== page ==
You Are Not the Person You Were Yesterday

You Are Not the Person You Were Yesterday

By Deb Yamanaka

There is a basket in my closet in which its sole purpose is to catch and hold clothes I’ve decided not to keep.

Three kinds of hangers live in my home. Wood ones for coats. Black velvet covered thin hangers for my remaining clothes. Wire ones that are there temporarily thanks to the dry cleaners and which I get rid of as soon as possible.

If I run out of hangers, something has to go. I ask myself a few questions. Does it fit? Do I enjoy wearing it? Do I wear it? Will I wear it? Do I feel like that item of clothing works for me in my world? With a limited number of hangers, does it make the cut? Inherent in this process is accepting that fact that what was once true no longer is.

Sometimes the reason the item is leaving my closet is that it has been damaged in some way and it is beyond repair. It no longer serves me, and it is unlikely to serve someone else.

Sometimes it just no longer fits me. It might fit someone else though and so that item goes into the basket which eventually heads to a charitable organization.

The same applies to something that might fit but for some reason just doesn’t work for me anymore. Maybe I imagined myself looking fantastic in it and…well…who am I kidding – I’m a grandmother with the figure to match and my glittery clubbing days are long gone – along with the slim build of my early 20’s. Okay, I bought that top last year. Forgive me for sometimes forgetting that I’m not 20 and it’s not the ‘80’s.

Sometimes what used to work just… doesn’t… anymore.

Which is exactly the same thing for companies. We talk a lot in the industry about modernizing. I’ve been in the tech world since 1983 – four decades. I first heard about organizations modernizing then – as we were bringing in word processing systems that did more than a typewriter and frankly had a profound impact on how offices ran. Granted, we still printed everything out and stored it in massive file cabinets but there was a new era coming and we were modernizing at the speed of light. Or at least 2–5-year development life cycles.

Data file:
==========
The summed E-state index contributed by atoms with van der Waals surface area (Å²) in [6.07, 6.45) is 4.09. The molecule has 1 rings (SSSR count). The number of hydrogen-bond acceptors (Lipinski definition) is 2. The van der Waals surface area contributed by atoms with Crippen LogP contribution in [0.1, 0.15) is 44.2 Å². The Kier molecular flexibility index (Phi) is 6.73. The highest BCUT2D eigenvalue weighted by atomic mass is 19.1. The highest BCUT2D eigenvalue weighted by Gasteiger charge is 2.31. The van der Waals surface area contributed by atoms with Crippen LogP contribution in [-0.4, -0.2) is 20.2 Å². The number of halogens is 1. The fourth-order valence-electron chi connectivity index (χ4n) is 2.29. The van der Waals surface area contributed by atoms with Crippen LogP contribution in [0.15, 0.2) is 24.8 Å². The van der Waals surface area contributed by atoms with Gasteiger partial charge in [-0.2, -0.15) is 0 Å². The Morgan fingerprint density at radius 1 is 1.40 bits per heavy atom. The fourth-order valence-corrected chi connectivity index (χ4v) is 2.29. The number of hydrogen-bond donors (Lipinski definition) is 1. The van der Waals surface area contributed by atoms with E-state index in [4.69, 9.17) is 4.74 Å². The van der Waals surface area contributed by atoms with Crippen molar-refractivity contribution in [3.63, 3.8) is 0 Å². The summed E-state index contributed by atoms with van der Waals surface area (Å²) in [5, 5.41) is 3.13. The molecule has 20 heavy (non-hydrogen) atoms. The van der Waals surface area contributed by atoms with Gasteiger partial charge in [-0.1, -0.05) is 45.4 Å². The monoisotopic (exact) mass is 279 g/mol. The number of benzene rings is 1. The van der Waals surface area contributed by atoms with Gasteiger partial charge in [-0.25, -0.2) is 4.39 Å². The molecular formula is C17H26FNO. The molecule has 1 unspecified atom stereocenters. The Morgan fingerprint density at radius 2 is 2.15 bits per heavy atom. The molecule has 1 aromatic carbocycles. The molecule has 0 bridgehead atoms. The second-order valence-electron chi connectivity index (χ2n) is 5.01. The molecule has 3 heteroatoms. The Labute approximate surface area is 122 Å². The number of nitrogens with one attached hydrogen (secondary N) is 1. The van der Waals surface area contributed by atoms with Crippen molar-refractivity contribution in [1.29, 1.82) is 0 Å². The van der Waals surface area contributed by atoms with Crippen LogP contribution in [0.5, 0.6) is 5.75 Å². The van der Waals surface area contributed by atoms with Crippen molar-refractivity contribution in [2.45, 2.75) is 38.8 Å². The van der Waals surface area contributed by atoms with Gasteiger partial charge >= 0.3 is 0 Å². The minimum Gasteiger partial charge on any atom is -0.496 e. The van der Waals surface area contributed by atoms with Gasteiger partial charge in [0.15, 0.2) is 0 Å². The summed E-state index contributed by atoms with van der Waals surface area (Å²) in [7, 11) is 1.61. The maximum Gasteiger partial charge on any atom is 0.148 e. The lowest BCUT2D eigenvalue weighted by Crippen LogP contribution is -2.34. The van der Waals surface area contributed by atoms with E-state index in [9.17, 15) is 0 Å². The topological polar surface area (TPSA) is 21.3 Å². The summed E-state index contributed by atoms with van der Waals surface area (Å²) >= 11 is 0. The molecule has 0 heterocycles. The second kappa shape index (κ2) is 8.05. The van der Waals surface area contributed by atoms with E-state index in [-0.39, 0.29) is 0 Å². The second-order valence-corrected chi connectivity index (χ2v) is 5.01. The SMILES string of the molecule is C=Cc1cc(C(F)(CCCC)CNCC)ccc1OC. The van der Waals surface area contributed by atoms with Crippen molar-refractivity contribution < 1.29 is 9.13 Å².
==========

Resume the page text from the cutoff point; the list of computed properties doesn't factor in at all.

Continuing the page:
I’m a Gen-X’er. Modernization was literally the only way we had to move forward (and up) in a working world heavily invested in 20+ year careers in a single organization and people who stayed in their positions for more than a decade. We looked up and wondered where we fit. As we adopted (or invented) new tools and technologies, we made a way for ourselves. Often, instead of moving up we decided to move sideways and, in the process, do more and more.

The guidance we were given from the more seasoned among us was to “pay our dues” and “be patient.”

We weren’t that much different from the generation before us, who resisted the establishment of their parents. Most of us are young enough to recognize the exact same wants, needs, and desires in the Milennials and Gen-Z’ers who are in the workforce with us today.

We’re all in the workforce together now: Baby-boomers, Gen-X’ers, Millennials, and Gen-Z. We even have a few Traditionalists/War Babies in our ranks. And we’re all working in companies that reflect the values and structures of their creators and those who have inspired and led those companies through their own generational changes and modernization efforts.

We’re modernizing our corporate wardrobes, hoping to find something that looks good on us, and owning up to the fact that what once worked for us doesn’t any more. Because we aren’t who we used to be. That doesn’t mean we’re throwing out the entire wardrobe. Just the parts that no longer serve us. In doing so we can add new and better things (at least for now) via our reserve of hangers.

Steve Jobs – the Boomer we Gen-X’ers adopted as our own – once said: “Your time is limited, so don’t waste it living someone else’s life.” I think that also includes our former selves and the companies we lead.